The Supreme Court has ruled in favour of Facebook by saying that text message alerts sent by the social media giant don’t violate laws against unwanted robocalls. The top court also said that the definition of ‘robocalls’ set by the lower court is too broad and it should only be applicable to indiscriminate calls that are based on the system generated lists of numbers. In its ruling, the court said that a system that simply stores numbers and automatically calls should not be defined as illegal. The ruling came on the lawsuit that talked about text messages from Facebook notifying users about an attempted login.
The lawsuit was filed by Noah Duguid who had sued Facebook after he received several erroneous notifications from Facebook. Duguid alleged that he received unwanted messages in 2014 despite not having a Facebook account. The messages were alerting him that someone used an unknown browser to access the Facebook account linked with his phone number. Later, Duguid initiated a putative class action against the social media giant. He alleged that Facebook created a database where it store mobile phone numbers. He said it has a program to send automated text messages every time the associated account is accessed on unrecognised device. He alleged that the company violated the TCPA doing so.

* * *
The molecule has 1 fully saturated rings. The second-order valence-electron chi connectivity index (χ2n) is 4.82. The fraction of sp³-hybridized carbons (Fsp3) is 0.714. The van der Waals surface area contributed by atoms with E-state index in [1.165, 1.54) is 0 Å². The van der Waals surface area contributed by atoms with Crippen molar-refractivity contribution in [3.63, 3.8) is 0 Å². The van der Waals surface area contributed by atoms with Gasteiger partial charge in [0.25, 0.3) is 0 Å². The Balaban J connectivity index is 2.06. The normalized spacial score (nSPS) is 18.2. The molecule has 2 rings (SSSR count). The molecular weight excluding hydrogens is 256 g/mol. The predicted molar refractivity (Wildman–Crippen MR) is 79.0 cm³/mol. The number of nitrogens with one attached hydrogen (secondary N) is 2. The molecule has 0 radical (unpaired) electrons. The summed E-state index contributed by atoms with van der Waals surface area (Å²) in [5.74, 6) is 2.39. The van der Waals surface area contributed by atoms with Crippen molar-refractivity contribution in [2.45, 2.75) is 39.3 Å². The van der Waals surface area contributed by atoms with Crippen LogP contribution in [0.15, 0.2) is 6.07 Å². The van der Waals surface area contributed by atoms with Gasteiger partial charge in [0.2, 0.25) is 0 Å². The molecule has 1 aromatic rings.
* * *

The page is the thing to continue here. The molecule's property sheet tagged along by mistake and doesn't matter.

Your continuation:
The court clearly mentioned that equipment like the login notification system of Facebook is excluded from this definition. “This is because Facebook is not using such technology,” the court said. The social media giant too argued that as per the earlier decision of the court, even basic smartphone functions could have been defined as illegal autodialers. The Supreme Court agreed to this argument of Facebook. But there is no denying the fact that robocalls remain a huge problem in America. According to a report, Americans receive over 46 billion robocalls a year. Some fear that this decision will increase this number drastically.